Church in Lithuania Showing Signs of a Comeback
Seminary Rector Says Youth Have a Key Role in Re-evangelization
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For centuries Catholicism and national identity went hand in hand in this Baltic country. Not even the Soviet regime, which killed, imprisoned or exiled a quarter of the population, succeeded in destroying the faith of the Lithuanians.
Youths, such as those in St. Joseph Seminary here, "are the workers who must reconstruct the Lithuanian Church, but the whole of society needs them," says Father Gintaras Grusas, rector of the seminary and secretary-general of the bishops' conference.
Born in the United States 41 years ago to a family of immigrants, Grusas studied in Vilnius and then in Rome. He arrived in Lithuania in 1992, a few months after the proclamation of independence. The following year he helped oversee the Pope's historic visit.
Despite Catholicism's strong roots in the nation, only 20% of the population goes to church, and sects are spreading rapidly.
"We are experiencing the exhaustion of a new beginning, at once risky and fascinating, and the Church is trying to prepare youths capable of contributing to this construction," the secretary-general of the episcopal conference said.
Altogether there are 200 youths in Lithuania's four seminaries. "We prepare the new sap that will have to nourish the Christian community. Between priests and religious they add up to 650 -- prior to the Soviet period they were 2,500 -- for a population of 4 million," Father Grusas explained.
"Many of our brothers ended up in Siberian camps, others died in prison, some were transferred to be freed from persecutions," he recalled. "Over these 50 years, only one seminary remained open, but income was limited and dwindled."
After independence, there was a flowering of vocations, which continues, but there are other urgent matters, such as education.
"In schools, where atheism was a course of study, now it is possible to speak about God and to teach the Catholic religion, but it is only a short while since we have the personnel that have received an adequate formation," Father Grusas said.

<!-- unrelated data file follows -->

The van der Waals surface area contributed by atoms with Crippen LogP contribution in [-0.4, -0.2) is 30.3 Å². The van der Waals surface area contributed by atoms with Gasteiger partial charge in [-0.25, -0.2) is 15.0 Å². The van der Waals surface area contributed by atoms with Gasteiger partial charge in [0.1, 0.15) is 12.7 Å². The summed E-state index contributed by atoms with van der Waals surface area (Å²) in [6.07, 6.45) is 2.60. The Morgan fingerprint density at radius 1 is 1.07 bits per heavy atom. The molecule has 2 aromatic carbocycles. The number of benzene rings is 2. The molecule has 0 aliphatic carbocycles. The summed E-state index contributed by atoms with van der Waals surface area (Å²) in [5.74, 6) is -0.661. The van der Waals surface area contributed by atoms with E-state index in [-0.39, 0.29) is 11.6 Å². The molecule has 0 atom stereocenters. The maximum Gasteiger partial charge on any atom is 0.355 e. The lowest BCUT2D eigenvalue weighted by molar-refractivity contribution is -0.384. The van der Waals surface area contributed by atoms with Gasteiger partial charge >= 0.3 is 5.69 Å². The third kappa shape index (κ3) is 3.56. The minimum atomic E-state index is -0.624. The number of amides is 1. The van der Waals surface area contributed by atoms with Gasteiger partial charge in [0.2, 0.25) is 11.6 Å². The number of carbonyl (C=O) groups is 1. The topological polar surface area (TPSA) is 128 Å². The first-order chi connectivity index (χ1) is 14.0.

In the social realm, families are burdened "with the onerous legacy left by Communism: alcoholism, recourse to abortion, which continues to be practiced as a method of birth control, [and] separations and divorces, which represent more than half of the marriages," he added.
The post-Communist age has also seen religion pushed into the background.
"The privatization of faith is the great snare in a country where for centuries faith itself characterized social coexistence, culture and art in a positive and fruitful way," Father Grusas said.
Given this situation, the Church challenges Lithuania today with the "proposal of Christianity as a possibility for every person and as a richness for the whole nation," he said.
This is not about a challenge "that opposes," but rather "a proposal for the freedom of all," the priest clarified.
Lithuania's young people are of special concern to the Church, he added.
"We must offer credible and practical answers; we cannot live from the returns of a past that the greater part of youth has not experienced," Father Grusas explained. "Many of them have been unable to receive a Christian education. At most, they have learned something at home, because outside the topic was taboo. But it is not enough."
In this kind of situation, the "Church must be positive," he said. This is precisely the direction in which diocesan youth centers, parishes, and groups of teachers in school are working. Present too are lay movements and ecclesial groups such as Focolare, Communion and Liberation, Charismatic Renewal, Opus Dei and Taizé.